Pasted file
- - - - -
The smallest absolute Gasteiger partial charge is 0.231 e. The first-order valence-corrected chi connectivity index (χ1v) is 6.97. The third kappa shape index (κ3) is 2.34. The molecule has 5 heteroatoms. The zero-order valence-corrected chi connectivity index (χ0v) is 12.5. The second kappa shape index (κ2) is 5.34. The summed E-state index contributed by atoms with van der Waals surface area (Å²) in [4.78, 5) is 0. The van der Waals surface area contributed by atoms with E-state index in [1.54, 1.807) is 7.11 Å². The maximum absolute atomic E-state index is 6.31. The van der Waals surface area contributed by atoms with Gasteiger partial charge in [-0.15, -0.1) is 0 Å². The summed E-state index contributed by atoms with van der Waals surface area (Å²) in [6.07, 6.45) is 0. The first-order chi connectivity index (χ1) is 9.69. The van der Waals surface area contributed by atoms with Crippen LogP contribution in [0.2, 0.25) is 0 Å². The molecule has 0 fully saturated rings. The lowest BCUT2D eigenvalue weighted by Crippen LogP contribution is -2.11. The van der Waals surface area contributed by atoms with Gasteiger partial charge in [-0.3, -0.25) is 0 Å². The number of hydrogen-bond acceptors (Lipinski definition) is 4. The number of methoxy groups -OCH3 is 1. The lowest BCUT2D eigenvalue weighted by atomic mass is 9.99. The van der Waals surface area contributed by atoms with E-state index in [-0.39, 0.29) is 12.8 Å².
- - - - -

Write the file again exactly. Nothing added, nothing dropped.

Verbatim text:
The smallest absolute Gasteiger partial charge is 0.231 e. The first-order valence-corrected chi connectivity index (χ1v) is 6.97. The third kappa shape index (κ3) is 2.34. The molecule has 5 heteroatoms. The zero-order valence-corrected chi connectivity index (χ0v) is 12.5. The second kappa shape index (κ2) is 5.34. The summed E-state index contributed by atoms with van der Waals surface area (Å²) in [4.78, 5) is 0. The van der Waals surface area contributed by atoms with E-state index in [1.54, 1.807) is 7.11 Å². The maximum absolute atomic E-state index is 6.31. The van der Waals surface area contributed by atoms with Gasteiger partial charge in [-0.15, -0.1) is 0 Å². The summed E-state index contributed by atoms with van der Waals surface area (Å²) in [6.07, 6.45) is 0. The first-order chi connectivity index (χ1) is 9.69. The van der Waals surface area contributed by atoms with Crippen LogP contribution in [0.2, 0.25) is 0 Å². The molecule has 0 fully saturated rings. The lowest BCUT2D eigenvalue weighted by Crippen LogP contribution is -2.11. The van der Waals surface area contributed by atoms with Gasteiger partial charge in [-0.3, -0.25) is 0 Å². The number of hydrogen-bond acceptors (Lipinski definition) is 4. The number of methoxy groups -OCH3 is 1. The lowest BCUT2D eigenvalue weighted by atomic mass is 9.99. The van der Waals surface area contributed by atoms with E-state index in [-0.39, 0.29) is 12.8 Å².